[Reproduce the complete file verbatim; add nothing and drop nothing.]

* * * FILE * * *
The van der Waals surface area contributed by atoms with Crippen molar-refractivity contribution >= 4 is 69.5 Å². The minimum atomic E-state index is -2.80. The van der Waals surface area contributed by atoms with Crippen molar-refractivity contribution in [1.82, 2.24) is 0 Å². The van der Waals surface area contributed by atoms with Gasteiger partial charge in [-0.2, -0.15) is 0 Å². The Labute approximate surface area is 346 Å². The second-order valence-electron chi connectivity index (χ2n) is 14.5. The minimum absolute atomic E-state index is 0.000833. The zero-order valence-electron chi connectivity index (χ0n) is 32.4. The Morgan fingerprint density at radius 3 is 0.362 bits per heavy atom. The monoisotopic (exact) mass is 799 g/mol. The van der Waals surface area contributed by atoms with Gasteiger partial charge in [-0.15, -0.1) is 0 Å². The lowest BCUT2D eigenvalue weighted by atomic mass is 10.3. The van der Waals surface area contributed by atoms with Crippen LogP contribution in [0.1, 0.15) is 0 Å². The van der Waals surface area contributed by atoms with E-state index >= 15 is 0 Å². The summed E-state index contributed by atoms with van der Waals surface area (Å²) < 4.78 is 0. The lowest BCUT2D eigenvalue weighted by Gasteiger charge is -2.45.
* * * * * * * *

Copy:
The van der Waals surface area contributed by atoms with Crippen molar-refractivity contribution >= 4 is 69.5 Å². The minimum atomic E-state index is -2.80. The van der Waals surface area contributed by atoms with Crippen molar-refractivity contribution in [1.82, 2.24) is 0 Å². The van der Waals surface area contributed by atoms with Gasteiger partial charge in [-0.2, -0.15) is 0 Å². The Labute approximate surface area is 346 Å². The second-order valence-electron chi connectivity index (χ2n) is 14.5. The minimum absolute atomic E-state index is 0.000833. The zero-order valence-electron chi connectivity index (χ0n) is 32.4. The Morgan fingerprint density at radius 3 is 0.362 bits per heavy atom. The monoisotopic (exact) mass is 799 g/mol. The van der Waals surface area contributed by atoms with Gasteiger partial charge in [-0.15, -0.1) is 0 Å². The lowest BCUT2D eigenvalue weighted by atomic mass is 10.3. The van der Waals surface area contributed by atoms with Crippen LogP contribution in [0.1, 0.15) is 0 Å². The van der Waals surface area contributed by atoms with E-state index >= 15 is 0 Å². The summed E-state index contributed by atoms with van der Waals surface area (Å²) < 4.78 is 0. The lowest BCUT2D eigenvalue weighted by Gasteiger charge is -2.45.